Wu wins in a romp
Historic victory gives Boston its first woman mayor, first leader of color
MICHELLE WU, the daughter of Taiwanese immigrants who promised Boston residents bold change and an inclusive city government, rode a progressive wave to a resounding victory in the race for mayor on Tuesday. The 36-year-old Roslindale resident shattered twin barriers of gender and race to become the first woman and first person of color elected mayor in the city’s history.
With 95 percent of the vote reported, Wu had 63 percent of the vote to 37 percent for fellow city councilor Annissa Essaibi George.
“We are ready to meet this moment, we are ready to become a Boston for everyone,” Wu told supporters gathered at the Cyclorama arts center in the South End. “We’re the city of revolution, civil rights, marriage equality. Boston has always been that city that punches above its weight.”
A few minutes earlier and half a mile away, Essaibi George conceded the race before supporters at the Fairmont Copley Plaza Hotel. “I want to offer Michelle Wu a great big congratulations,” she said. Essaibi George saluted her pathbreaking win to become the city’s first woman mayor, first mayor of color, and first Asian American leader. “I know this is no small feat. I want her to show this city how mothers get it done.”
Wu’s victory follows a string of recent elections that have remade the city’s political terrain, long dominated by white males, by catapulting progressive women of color into major offices. Her election follows Ayanna Pressley’s 2018 upset of a 20-year congressional incumbent and Rachael Rollins’s victory the same year in the race for the open Suffolk County district attorney’s post.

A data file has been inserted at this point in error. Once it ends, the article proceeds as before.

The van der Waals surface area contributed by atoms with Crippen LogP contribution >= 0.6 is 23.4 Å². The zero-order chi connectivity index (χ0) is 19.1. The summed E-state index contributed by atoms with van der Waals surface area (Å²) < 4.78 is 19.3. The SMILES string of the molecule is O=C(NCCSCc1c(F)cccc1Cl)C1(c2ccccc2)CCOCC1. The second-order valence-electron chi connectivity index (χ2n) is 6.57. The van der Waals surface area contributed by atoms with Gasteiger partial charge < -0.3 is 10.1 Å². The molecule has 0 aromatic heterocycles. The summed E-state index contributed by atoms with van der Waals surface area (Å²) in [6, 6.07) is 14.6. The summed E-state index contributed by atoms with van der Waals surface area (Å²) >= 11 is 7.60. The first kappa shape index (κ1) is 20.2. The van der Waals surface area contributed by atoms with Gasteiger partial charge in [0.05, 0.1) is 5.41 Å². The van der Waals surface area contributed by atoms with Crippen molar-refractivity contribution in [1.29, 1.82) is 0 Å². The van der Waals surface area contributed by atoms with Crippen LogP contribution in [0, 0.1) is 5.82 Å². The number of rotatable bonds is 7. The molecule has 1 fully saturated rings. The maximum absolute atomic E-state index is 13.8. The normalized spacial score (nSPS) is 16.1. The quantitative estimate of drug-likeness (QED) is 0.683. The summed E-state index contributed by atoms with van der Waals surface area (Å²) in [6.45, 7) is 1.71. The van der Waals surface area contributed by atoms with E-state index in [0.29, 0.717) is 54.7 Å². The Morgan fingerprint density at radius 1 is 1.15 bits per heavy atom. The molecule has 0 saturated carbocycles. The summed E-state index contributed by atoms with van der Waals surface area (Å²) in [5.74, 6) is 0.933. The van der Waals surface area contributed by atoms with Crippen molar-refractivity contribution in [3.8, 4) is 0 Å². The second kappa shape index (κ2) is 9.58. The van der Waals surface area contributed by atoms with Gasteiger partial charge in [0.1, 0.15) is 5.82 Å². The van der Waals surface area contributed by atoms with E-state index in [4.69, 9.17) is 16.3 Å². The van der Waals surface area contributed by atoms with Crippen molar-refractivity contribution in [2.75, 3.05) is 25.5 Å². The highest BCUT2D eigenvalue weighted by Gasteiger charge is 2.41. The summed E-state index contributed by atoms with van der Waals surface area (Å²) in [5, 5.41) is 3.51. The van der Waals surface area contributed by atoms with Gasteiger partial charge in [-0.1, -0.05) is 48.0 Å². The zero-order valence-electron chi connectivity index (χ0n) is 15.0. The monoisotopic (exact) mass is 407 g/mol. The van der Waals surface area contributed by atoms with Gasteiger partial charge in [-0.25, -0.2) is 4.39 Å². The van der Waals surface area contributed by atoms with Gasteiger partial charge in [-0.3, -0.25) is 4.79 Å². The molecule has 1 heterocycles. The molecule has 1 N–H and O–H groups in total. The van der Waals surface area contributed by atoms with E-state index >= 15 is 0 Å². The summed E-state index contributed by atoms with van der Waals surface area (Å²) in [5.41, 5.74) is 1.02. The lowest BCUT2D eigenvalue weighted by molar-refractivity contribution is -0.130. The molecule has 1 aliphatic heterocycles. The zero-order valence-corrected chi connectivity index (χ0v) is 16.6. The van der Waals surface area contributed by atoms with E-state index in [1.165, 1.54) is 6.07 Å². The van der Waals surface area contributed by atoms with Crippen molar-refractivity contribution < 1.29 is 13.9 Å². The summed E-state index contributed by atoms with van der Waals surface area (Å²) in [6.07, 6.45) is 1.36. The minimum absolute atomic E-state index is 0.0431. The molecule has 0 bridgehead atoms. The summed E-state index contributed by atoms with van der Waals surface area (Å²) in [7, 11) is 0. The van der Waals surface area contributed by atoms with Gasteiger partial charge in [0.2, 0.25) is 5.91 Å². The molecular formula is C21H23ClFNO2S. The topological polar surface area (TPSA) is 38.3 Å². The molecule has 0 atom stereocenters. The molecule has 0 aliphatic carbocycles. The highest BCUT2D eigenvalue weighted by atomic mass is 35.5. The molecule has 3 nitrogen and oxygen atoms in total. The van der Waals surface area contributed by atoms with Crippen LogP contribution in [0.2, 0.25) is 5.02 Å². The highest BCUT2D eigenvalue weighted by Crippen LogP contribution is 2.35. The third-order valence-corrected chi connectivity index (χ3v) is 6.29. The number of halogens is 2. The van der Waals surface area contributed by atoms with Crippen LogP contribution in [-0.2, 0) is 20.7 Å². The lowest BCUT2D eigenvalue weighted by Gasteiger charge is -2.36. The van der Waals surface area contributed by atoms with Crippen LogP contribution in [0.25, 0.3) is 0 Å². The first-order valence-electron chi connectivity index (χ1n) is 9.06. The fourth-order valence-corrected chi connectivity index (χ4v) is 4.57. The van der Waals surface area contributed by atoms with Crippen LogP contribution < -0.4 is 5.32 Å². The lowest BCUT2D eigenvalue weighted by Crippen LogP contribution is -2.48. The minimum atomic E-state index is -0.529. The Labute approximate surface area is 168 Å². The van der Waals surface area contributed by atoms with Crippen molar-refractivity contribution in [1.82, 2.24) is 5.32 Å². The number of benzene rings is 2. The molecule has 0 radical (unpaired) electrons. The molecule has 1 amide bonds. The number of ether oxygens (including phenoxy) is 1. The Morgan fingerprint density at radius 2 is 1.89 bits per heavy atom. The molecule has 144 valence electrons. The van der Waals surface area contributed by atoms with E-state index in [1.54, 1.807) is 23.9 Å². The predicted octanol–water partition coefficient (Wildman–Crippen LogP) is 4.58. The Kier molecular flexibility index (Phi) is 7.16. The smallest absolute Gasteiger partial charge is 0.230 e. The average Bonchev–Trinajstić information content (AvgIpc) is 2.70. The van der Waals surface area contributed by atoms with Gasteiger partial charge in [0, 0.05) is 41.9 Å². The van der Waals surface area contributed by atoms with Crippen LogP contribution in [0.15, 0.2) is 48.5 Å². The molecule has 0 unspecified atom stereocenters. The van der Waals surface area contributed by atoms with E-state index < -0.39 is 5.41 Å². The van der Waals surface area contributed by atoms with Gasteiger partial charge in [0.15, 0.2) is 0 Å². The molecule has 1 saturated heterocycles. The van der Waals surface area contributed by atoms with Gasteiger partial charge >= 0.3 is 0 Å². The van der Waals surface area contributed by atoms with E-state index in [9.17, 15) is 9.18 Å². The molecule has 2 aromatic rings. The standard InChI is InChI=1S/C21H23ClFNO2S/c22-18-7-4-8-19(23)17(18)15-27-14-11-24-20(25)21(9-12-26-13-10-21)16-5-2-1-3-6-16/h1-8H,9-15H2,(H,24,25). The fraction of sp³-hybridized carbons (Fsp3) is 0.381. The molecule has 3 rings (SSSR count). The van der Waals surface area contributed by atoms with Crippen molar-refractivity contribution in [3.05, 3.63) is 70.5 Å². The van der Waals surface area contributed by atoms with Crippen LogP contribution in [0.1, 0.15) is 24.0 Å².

“This is a singular moment in the history of the city,” said Lawrence DiCara, a former city councilor who ran for mayor in the 1983 race that saw the first Black candidate, Mel King, win a spot in a mayoral final election. The city has been shedding its more insular ways for several decades, and the election of Wu, who grew up in the Chicago suburbs, not only breaks a barrier on race and gender but also shows “it makes no difference whether you grew up in the city,” said DiCara. “A big, big change.”
At 36, Wu is also the youngest Boston mayor at least since the 1909 city charter change established a strong-mayor form of government. Kevin White was 38 when he was elected in 1967. The Harvard Law School graduate will be the “most cerebral” mayor since White, said DiCara.
She’ll have little time to prepare for the challenge of governing, with a swearing-in scheduled for November 16, rather than the usual start of a new mayoral term in January. That’s because Acting Mayor Kim Janey, who took over in March when Marty Walsh left to become US labor secretary, only holds the seat until the election results for a new mayor are certified.
Wu’s historic election followed the September preliminary contest in which all five major candidates were people of color and four were women.